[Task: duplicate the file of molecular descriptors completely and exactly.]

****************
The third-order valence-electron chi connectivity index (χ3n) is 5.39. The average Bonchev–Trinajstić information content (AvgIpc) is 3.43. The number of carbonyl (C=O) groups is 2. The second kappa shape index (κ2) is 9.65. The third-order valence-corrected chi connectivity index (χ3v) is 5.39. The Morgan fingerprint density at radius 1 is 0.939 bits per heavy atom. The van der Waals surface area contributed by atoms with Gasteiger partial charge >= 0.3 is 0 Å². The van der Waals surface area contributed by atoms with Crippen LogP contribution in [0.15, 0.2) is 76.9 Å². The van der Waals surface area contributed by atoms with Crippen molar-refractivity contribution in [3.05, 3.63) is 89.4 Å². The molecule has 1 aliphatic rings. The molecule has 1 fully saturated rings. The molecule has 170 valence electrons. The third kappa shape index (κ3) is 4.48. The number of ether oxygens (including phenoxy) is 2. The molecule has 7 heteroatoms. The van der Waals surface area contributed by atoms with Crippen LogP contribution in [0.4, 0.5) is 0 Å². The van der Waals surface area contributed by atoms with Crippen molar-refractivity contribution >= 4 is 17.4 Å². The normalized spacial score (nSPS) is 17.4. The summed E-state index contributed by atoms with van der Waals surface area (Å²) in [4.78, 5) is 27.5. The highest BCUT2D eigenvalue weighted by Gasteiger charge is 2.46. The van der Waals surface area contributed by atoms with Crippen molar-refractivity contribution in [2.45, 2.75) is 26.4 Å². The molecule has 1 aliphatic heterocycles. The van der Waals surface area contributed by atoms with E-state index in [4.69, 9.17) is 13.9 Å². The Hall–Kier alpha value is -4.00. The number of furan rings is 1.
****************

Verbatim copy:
The third-order valence-electron chi connectivity index (χ3n) is 5.39. The average Bonchev–Trinajstić information content (AvgIpc) is 3.43. The number of carbonyl (C=O) groups is 2. The second kappa shape index (κ2) is 9.65. The third-order valence-corrected chi connectivity index (χ3v) is 5.39. The Morgan fingerprint density at radius 1 is 0.939 bits per heavy atom. The van der Waals surface area contributed by atoms with Gasteiger partial charge >= 0.3 is 0 Å². The van der Waals surface area contributed by atoms with Crippen LogP contribution in [0.15, 0.2) is 76.9 Å². The van der Waals surface area contributed by atoms with Crippen molar-refractivity contribution in [3.05, 3.63) is 89.4 Å². The molecule has 1 aliphatic rings. The molecule has 1 fully saturated rings. The molecule has 170 valence electrons. The third kappa shape index (κ3) is 4.48. The number of ether oxygens (including phenoxy) is 2. The molecule has 7 heteroatoms. The van der Waals surface area contributed by atoms with Crippen LogP contribution in [0.4, 0.5) is 0 Å². The van der Waals surface area contributed by atoms with Crippen molar-refractivity contribution >= 4 is 17.4 Å². The normalized spacial score (nSPS) is 17.4. The summed E-state index contributed by atoms with van der Waals surface area (Å²) in [4.78, 5) is 27.5. The highest BCUT2D eigenvalue weighted by Gasteiger charge is 2.46. The van der Waals surface area contributed by atoms with Crippen molar-refractivity contribution in [2.45, 2.75) is 26.4 Å². The molecule has 1 aliphatic heterocycles. The van der Waals surface area contributed by atoms with E-state index in [4.69, 9.17) is 13.9 Å². The Hall–Kier alpha value is -4.00. The number of furan rings is 1.